Nostalgic photo-sharing app Lapse captures 100M memories monthly and raises $30M

Lapse is a photo-sharing app offering an authentic, unedited experience reminiscent of film photography without today's likes and followers.
Nostalgic photo-sharing app Lapse captures 100M memories monthly and raises $30M

Do you remember the days of travelling with a camera rather than using your mobile phone to commemorate your trip? For one founder, a decision to use a film camera rather than go digital resulted in a multi-million dollar business and a hoard of users. 

Photo-sharing app Lapse today closed a $30 million Series A round, bringing the company's funding to $42.3 million. I spoke to co-founder Dan Silvertown to learn more.

The idea for the company came from co-founder Ben Silvertown's travels in Vietnam with a film camera.

Silvertown recalls: 

"He had this incredible experience. Because when you take photos on a film camera, it's obviously very different to an iPhone, in that you have a limited number of exposures, the aesthetic is a lot more nostalgic and dreamy.

You can't see what the photos look like when you take them; so you get this delayed gratification once you get them processed. 

And for a couple of years after that, I remember he became obsessed with how to take that experience, make it more sociable, and give it to people for free on their phones.

And he eventually came up with the idea that became the first version of Lapse in 2021."

Lapse doesn't let you upload or edit in ways other platforms encourage. Instead, "everyone on Lapse plays by the same rules, which creates a space where it's OK to share all moments, not just the glamorous."  

As more and more young people make an active decision not to partake in the traditional game of "likes and followers" that rules social media, Lapse's interface allows users to capture and share authentic, unedited photos with friends and stay in the moment rather than obsess over how their content will be received. 

What's unique about Lapse is that its success is organic –- the company has not done any social media promotion since 2021, relying instead on word of mouth and invitations.

Sivertown admits scale is difficult in a networked app, especially because the value is only generated when others in one's friend groups choose to use it over another platform. 

"It's not something you can enjoy solo, so it's been a long and difficult journey. It's one that we've tried several different things over the last three years to get people on board. And there's been a tonne of learnings, which we've had about the best way to bring people on with friends, and it really came down to a lot of trial and error and a lot of experimentation."

But 100 million memories are captured every month on Lapse, as it gains traction with young people. Currently available in North America, the UK, and Canada, it has gained a dedicated following amongst Generation Z, with a majority of users identifying as female.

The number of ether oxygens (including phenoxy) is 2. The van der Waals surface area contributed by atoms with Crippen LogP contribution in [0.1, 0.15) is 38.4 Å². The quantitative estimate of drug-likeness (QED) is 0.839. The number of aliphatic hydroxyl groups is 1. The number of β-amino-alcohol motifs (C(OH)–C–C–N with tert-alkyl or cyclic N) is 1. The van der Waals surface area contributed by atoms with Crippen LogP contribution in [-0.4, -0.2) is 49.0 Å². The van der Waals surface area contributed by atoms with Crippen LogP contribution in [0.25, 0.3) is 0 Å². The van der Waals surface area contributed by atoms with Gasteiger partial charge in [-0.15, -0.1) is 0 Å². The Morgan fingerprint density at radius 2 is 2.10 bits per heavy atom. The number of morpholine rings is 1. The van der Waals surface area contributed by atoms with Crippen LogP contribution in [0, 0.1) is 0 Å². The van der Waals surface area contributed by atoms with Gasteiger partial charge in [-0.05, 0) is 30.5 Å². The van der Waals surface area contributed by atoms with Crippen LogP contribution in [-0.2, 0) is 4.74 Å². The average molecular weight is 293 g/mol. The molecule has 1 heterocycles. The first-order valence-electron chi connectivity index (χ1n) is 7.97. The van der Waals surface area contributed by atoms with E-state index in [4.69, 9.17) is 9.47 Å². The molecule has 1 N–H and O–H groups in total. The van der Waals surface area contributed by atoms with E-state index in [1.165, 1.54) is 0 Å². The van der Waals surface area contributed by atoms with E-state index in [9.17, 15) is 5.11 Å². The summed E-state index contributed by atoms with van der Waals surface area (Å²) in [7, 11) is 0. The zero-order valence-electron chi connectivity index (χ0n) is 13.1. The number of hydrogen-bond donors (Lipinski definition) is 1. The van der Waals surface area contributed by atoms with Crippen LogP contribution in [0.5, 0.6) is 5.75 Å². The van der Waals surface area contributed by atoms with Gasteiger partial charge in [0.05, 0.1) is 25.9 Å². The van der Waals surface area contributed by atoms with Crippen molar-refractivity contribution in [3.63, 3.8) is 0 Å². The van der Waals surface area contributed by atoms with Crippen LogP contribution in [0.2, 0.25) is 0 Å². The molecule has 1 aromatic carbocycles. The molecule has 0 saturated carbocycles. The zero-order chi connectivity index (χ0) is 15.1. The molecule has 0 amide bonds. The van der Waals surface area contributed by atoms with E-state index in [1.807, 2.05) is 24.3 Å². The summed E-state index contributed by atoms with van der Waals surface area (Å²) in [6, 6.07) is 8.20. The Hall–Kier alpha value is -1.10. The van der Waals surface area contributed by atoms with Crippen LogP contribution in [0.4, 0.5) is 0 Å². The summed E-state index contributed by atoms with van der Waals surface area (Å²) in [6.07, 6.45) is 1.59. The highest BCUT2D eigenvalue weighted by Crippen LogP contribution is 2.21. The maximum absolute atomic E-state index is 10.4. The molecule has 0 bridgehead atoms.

It became the most downloaded app in the Apple US and UK app stores.

I was curious about the company's business model, considering it's offering a digital app ostensibly for people looking for a connected but more muted digital experience. Silvertown admits that it is totally venture-funded and, while considering a variety of hypotheses for monetisation, is yet to settle on a strategy.  

The company was keen to attract investors with a lived experience building a social app. The funding is co-led by Greylock (an early investor in Facebook, Instagram, LinkedIn, (now TikTok), Roblox, and Discord) and DST Global Partners, alongside existing investors GV (Google Ventures).

It also includes investment by angel investors Nima Khajehnouri (former VP of Engineering at Snap Inc.) and Praveen Murugesan (former Director of Engineering at Uber), as well as returning investors Octopus Ventures and Speedinvest-

Silvertown shared: 

"They understand that this is not a journey you can do in months or even the low end of years. It's something that takes real dedication, passion, and craft. Therefore, the fundraising environment matters less than the team, the product, and the approach. 

If you talk to our investors, they regularly say that the team and how we approach building the product Is something they have seen before, and the successes that have ended up becoming the really big social players today."

As Lapse has grown, the team plans to prioritise product updates guided by user feedback and expand the company's engineering and technical teams. 

Silvertown notes:

"Our size really gives us speed in how we release updates to the app, which is important when you're building in a space like this.

And so we'll probably take the team to low 20s, maybe mid-20s. But not too much bigger than that; we're not focused on hiring for the sake of hiring; we want to continue to hire great people, so the money will be primarily used for that and product updates." 

Lead image: Lapse. Photp: uncredited. 

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